Safety tips for pharmacy staff

With criminals targeting pharmacies across Australia, we look at the best ways to prepare your staff and ensure their safety

Police are currently investigating a string of armed robberies of pharmacies in south-east Sydney, which occurred over the week starting Tuesday 12 July.

The pharmacies in question have all been hit by a robber wielding a syringe or knife, police say.

Such incidents can be incredibly traumatic for staff and it’s important to be prepared in order to ensure safety according to the Pharmacists’ Support Service (PSS).

“It’s important for pharmacies to have a security protocol in place and a plan of what to do if someone comes in and threatens them,” the organisation told the AJP.

“There also needs to be a code of communication organised between staff. For example, if someone comes in behaving suspicious or looking agitated, it’s best to observe from a distance and try to notify other staff.

“Do not be a hero. It’s best to cooperate to avoid getting hurt. If you can call the police in another part of the pharmacy while it’s happening that’s great, but it depends on how large the pharmacy is,” says PSS.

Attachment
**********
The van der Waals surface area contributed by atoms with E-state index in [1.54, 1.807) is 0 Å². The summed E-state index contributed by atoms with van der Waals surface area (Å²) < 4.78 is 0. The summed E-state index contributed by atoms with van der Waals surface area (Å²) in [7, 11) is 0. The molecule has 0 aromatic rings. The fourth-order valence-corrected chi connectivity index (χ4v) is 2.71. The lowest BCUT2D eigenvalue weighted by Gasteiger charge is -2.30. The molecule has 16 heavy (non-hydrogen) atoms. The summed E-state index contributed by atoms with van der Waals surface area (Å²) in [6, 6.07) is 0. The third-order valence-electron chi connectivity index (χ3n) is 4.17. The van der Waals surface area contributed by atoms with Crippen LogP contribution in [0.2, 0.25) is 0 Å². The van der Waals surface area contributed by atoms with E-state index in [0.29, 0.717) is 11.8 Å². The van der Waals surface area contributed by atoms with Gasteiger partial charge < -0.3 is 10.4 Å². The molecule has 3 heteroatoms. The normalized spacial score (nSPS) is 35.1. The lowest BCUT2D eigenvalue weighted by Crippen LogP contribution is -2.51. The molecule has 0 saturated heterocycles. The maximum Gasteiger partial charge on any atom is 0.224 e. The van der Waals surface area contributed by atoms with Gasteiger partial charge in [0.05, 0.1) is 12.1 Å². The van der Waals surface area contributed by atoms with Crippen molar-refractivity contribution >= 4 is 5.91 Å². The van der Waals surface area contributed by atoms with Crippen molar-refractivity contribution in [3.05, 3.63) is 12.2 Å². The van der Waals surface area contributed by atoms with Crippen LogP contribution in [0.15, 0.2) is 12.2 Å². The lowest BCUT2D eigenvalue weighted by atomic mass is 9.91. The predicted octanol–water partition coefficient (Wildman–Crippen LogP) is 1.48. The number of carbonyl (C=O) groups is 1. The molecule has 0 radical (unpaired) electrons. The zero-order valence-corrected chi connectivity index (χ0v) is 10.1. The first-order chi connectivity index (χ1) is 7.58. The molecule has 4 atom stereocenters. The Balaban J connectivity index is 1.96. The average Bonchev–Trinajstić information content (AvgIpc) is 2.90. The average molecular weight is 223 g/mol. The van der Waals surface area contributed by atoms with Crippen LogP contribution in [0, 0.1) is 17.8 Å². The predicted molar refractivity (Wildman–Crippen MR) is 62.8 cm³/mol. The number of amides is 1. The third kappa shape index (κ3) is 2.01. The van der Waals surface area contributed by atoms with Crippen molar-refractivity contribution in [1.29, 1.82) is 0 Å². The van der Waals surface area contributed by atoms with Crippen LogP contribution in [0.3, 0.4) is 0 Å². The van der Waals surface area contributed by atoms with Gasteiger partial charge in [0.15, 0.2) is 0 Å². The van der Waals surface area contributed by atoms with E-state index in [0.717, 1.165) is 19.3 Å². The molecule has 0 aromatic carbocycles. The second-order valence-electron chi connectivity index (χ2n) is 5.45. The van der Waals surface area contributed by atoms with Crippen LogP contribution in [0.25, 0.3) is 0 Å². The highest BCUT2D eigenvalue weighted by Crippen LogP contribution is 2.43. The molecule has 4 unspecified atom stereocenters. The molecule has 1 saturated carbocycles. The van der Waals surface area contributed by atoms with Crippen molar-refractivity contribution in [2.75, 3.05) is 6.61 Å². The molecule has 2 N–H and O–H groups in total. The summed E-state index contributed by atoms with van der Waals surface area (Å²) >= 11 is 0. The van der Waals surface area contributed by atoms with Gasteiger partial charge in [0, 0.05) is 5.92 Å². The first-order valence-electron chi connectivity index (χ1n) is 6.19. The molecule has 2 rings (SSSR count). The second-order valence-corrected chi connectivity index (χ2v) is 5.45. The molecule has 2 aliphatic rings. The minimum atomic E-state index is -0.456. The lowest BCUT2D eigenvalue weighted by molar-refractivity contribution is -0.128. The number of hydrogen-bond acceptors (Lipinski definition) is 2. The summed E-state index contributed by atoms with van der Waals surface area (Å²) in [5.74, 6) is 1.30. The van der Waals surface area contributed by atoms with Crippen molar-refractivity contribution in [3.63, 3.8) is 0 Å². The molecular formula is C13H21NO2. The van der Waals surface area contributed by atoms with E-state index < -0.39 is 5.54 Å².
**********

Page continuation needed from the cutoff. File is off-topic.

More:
The Queensland Police Service (QPS) provides the same advice.

“In the event of a robbery, it is important to stay calm and do exactly as the offender says. Your personal safety and that of your employees and customers is far more important than any money or stock you might lose,” says the service.

The QPS and the PSS also provide the following advice on how to act before, during and after a robbery.

Reducing the risk:

  • Be aware of unusual behaviour such as loitering or unusual dress (e.g. wearing winter clothes in summer).
  • Avoid opening and closing your business alone.
  • Make sure the cashier is in a visible location, as far away from entry/exists as possible, and that the counter is wide and high enough to restrict physical contact between staff and offenders.
  • Designate safe areas and escape routes for you and your staff.
  • Install Close Circuit Television (CCTV) to monitor entry and movement within your business.

During a robbery:

  • Speak only when spoken to.
  • Explain in advance any sudden movements you are going to make (e.g. “I am going to open the cash register now”).
  • Do not activate alarm systems unless it is safe to do so.
  • Avoid eye contact with the offender.
  • Try to remember as much as you can about the offender. Get an impression of their height, hair, noticeable features such as piercings or tattoos, and accent.

After a robbery:

  • Call 000 and ask for the police.
  • If required, provide first aid and call 000 for an ambulance.
  • Activate the alarm system.
  • Close the business and try to preserve the crime scene.
  • Ask any non-employee witnesses to remain until police arrive. If they insist on leaving, try to obtain their name and contact details.
  • Each staff member should write an independent report of what they saw as soon as possible, while it is still fresh.